So what should I do? Just write down all the details as they come to me and hope it all comes together in the end? Or be more focused and organized, force myself to think about plot and storyline to help myself get beyond character and setting?
Until I figure this out, my details won’t have a place to live because the big picture is where all the tiny details have to learn to fit.
You know, now that I’m actually starting to read pretty regularly, I’m consistently surprised by how much of a book I can forget in a very short period of time. I mean, I remember the characters, the major plot points, setting and even tiny moments that for whatever reason stuck out to me, but beautiful details about the way a character’s hair looked in the sunlight? Or what a character said in a particular scene? Or how their legs or eyes or face changed when they were angry? These things are lost shortly after I put the book down. These tiny points that the author imagined and worked to perfect and wrote (i’m sure) over and over again… I forget all of that stuff.
On one hand I feel really sad about forgetting. I question whether I was paying enough attention as I read, whether I was distracted, or if I’d left the television on. I wonder, if my surroundings had been different when I read a sentence about how the sun glinted off broken glass in the street, if I would remember that detail. I wonder, if I hadn’t decided the moment after I read a paragraph to grab a sandwich, or if I had reached my stop on the train ten minutes later, would those forgotten moments have stayed?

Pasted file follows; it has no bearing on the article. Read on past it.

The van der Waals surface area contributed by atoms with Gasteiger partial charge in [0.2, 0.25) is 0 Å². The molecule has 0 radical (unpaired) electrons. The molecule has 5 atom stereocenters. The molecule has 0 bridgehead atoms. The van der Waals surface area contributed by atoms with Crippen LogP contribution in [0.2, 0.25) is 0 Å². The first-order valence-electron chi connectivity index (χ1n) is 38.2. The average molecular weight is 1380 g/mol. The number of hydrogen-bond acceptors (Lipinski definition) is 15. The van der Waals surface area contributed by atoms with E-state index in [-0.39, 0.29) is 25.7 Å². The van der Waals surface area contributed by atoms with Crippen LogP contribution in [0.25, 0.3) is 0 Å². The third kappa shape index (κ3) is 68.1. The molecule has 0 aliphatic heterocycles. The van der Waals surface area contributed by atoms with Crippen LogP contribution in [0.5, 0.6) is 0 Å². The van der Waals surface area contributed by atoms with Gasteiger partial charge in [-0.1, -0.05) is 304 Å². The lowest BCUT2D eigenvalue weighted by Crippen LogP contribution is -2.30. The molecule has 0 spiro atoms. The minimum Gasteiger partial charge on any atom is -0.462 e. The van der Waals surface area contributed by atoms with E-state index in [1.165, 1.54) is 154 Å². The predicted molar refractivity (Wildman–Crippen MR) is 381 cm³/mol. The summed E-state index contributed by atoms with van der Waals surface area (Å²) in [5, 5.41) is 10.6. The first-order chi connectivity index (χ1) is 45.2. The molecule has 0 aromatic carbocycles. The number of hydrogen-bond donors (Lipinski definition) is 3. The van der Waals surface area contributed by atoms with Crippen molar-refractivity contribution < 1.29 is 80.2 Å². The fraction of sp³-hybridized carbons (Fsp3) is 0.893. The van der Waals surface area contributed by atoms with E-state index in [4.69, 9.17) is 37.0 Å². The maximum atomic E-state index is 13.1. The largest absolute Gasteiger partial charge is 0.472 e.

On the other hand, forgetting some of the things you love most about a book provides a reason to read them again. Sometimes, if you’ve forgotten enough, reading a book again can be alot like reading it the first time. And often, re-reading a book you love always is.
So while I lament the loss of details in books I know I’ll never reread, or books I’ve, since reading them, completely forgotten, I revel in the forgotten moments of my favorite books. Maybe, if I re-read them enough, I won’t forget anything. But then again, if I don’t read them for a few years, I’m sure those tiny details will disappear again, and give me a reason to pick up right where I left off.
Have you ever wanted to do something that made a difference but you didn’t know where to start? Were you sure that, if you knew how, you could change the world? If you’ve ever wanted to give, volunteer, or donate your time and money to a cause but been overwhelmed by the sheer number of charitable organizations out there, a new company, TBD, may be able help…
This blog post was actually written by Allison Ghegan, another intern at Washington Life, but I edited the video and interviewed the designers.
Washington’s most fashionable philanthropists gathered for an afternoon of purpose at the Mandarin Oriental Hotel and to get a close look at the runway shows of four “Project Runway” designers….
Two weeks ago, a justice of the peace in New Orleans refused to issue a marriage license to a local couple. He refused because the man and woman in question were not of the same race….